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The music included on this release was written between November of 2009 and March of 2011. It was published on August 11th, 2012.
Judy Yoder, Mike Viviani, John Poisson, Matt White, Jim Menard
The first three tracks stand individually. “Too Nice” ponders the balance between aspiration and aggression. “Amenities, Extremities” explores the convergence of time, focus, work, leisure, and indulgence. “Blunt Trauma” stresses the importance learning and acknowledges the embarassment over past mistakes. The remaining three compose a unit.
“Lights Out In Circle City” is the exposition of a story. It describes a domed police state whose inhabitants are convinced into thinking they lead comfortable lives. In their defense, they don’t know any better; any attempts at enlightenment or escape are thwarted by the law. Nonetheless, the hope for a better life still shines within some.
“A Charge Out in the Fusebox” introduces two central characters. The first is a petty outlaw who, due to his desire to escape Circle City, is under hot pursuit. The second has enjoyed a life of aristocracy, above the regulations that burden the rest of her neighbors. She knows the truth, but is conflicted by its incriminating nature in the minds of others. To her, life in the city is too grim, and she feels too powerless. Fearing her existence has lost its meaning, she sees the outlaw’s attempts at escape and decides to help him.
With her knowledge of Circle City's secrets, she uses a device called a fusebox to temporarily shut down the city’s power supply. This throws the docile city into chaos. With the police distracted, she leads the outlaw to the outside world. He falls in love.
Little did the outlaw know, he was hoping for passage into a forsaken desert. Immediately thrown into fear and confusion, he resents his rescuer for leading him to certain death. (He is also upset about getting shut down when he puts the moves on her.) She reminds him that a return to the city would lead to the same fate for both of them. She gave him what exactly what he wanted, he just had no idea what he was asking for.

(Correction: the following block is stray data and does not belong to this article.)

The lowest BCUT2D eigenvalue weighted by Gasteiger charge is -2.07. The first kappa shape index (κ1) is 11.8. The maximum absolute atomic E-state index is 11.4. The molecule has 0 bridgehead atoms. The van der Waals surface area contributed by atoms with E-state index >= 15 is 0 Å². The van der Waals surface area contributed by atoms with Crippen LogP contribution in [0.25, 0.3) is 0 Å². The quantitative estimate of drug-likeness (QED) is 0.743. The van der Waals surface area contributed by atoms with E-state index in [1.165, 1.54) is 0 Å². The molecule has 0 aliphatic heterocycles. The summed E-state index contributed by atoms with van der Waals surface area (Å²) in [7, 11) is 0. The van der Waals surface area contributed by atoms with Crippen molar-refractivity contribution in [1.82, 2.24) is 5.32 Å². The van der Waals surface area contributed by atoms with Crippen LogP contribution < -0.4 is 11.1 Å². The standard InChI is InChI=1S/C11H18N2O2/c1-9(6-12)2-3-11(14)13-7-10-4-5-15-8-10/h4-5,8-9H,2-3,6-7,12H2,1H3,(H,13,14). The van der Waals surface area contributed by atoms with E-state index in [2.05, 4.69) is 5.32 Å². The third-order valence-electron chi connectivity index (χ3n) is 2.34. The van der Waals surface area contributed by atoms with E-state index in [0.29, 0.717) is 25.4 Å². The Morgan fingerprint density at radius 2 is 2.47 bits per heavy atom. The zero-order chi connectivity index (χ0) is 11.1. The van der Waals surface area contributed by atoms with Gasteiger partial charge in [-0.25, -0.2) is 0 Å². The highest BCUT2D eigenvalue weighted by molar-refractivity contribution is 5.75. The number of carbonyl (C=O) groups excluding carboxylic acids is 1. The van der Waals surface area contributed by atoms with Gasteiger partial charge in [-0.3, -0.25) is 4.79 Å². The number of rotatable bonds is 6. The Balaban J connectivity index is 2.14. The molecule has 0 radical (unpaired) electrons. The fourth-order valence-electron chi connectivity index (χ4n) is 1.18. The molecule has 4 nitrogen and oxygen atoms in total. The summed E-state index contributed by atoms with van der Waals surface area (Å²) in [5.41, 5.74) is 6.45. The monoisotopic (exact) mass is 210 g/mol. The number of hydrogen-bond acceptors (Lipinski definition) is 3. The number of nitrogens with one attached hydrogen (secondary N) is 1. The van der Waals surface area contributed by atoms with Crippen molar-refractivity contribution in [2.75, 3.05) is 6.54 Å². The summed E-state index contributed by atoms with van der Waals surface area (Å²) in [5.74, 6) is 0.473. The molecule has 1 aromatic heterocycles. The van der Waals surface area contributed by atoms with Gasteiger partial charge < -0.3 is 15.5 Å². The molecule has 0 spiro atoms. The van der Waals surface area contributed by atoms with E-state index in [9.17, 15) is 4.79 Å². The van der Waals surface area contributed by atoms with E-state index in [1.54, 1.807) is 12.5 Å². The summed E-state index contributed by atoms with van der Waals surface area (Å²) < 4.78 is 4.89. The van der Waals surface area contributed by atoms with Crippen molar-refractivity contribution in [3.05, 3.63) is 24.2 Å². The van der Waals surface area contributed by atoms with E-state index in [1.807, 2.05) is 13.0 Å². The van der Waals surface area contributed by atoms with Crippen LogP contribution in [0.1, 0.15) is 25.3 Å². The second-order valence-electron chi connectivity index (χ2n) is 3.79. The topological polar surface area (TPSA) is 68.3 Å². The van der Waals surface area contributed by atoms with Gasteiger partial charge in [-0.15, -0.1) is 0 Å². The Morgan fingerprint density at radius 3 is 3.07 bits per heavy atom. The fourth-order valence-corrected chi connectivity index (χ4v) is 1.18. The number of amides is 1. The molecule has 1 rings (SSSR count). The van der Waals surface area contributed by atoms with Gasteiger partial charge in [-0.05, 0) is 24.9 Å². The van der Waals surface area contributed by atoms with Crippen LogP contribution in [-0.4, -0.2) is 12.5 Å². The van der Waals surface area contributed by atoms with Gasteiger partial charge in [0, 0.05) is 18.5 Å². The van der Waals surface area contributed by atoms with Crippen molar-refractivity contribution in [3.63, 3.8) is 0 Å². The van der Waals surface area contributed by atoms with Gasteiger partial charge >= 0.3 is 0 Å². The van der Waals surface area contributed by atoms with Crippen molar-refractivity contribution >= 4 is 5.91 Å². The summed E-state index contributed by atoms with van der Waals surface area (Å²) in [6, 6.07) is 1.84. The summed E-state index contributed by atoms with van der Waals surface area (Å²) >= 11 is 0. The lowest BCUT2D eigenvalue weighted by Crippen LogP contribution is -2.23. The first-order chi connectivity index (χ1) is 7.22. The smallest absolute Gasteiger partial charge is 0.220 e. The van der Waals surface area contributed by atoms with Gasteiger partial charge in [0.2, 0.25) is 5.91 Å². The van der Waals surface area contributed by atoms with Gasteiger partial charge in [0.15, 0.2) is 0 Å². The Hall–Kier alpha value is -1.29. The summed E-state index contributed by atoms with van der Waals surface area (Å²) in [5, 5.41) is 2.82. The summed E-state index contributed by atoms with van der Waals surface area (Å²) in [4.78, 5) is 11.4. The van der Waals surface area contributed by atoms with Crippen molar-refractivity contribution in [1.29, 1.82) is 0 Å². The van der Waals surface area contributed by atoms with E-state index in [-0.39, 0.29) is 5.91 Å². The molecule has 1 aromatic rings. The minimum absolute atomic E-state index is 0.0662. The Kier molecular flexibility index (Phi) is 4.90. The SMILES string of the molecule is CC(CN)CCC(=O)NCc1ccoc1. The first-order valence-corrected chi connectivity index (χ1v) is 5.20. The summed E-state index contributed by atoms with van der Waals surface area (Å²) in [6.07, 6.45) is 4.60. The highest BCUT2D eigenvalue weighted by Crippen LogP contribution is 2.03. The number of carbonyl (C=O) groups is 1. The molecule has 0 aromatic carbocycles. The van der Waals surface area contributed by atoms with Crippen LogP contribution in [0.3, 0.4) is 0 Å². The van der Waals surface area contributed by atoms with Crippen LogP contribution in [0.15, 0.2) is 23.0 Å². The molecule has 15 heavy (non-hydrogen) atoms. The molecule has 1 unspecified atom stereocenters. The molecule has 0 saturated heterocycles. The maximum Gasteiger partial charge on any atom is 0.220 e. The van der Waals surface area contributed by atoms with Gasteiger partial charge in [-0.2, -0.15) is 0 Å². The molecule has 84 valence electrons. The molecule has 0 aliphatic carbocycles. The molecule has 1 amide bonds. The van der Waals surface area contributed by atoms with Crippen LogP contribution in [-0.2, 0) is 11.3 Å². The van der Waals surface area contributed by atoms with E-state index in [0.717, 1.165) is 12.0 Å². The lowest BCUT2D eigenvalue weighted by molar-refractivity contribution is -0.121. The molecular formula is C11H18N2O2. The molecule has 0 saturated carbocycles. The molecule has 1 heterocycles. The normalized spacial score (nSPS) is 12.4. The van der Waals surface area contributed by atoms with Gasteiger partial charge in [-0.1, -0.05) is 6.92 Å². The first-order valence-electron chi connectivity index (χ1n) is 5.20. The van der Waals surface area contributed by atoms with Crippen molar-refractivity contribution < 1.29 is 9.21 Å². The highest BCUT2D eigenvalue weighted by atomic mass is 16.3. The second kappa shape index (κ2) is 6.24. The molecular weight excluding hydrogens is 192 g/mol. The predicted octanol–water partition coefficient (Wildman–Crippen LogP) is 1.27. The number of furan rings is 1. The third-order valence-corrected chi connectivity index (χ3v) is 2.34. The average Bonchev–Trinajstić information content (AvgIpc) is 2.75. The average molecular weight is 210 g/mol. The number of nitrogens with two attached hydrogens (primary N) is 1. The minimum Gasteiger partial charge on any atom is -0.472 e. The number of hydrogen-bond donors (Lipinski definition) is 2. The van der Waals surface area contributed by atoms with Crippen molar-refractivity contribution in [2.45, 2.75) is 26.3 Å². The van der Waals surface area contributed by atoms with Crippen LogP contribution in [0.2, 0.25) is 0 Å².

The digital age of music has brought its share of innovations. These are balanced with some drawbacks.
On vinyl LPs, before the age of Google and Wikipedia, an album’s liner notes were the main source of information surrounding its release. They represented a gateway into the musicians’ minds; a peek into their world. They were akin to the program notes of classical tradition, not considered riff-raff.
Now that we have iPods, playlists, and digital streaming, owning a physical copy of a release is unimportant to most listeners. Delving deeper into the lyrics of any given album is difficult, and usually the journey ends on a painful, ad-ridden lyric site.
The digital release of Lights Out in Circle City seeks to distill the album to its elements: art, song, and lyric. We believe it is possible to use web technologies to showcase them in a substantial way.
We sincerely hope you enjoy this presentation.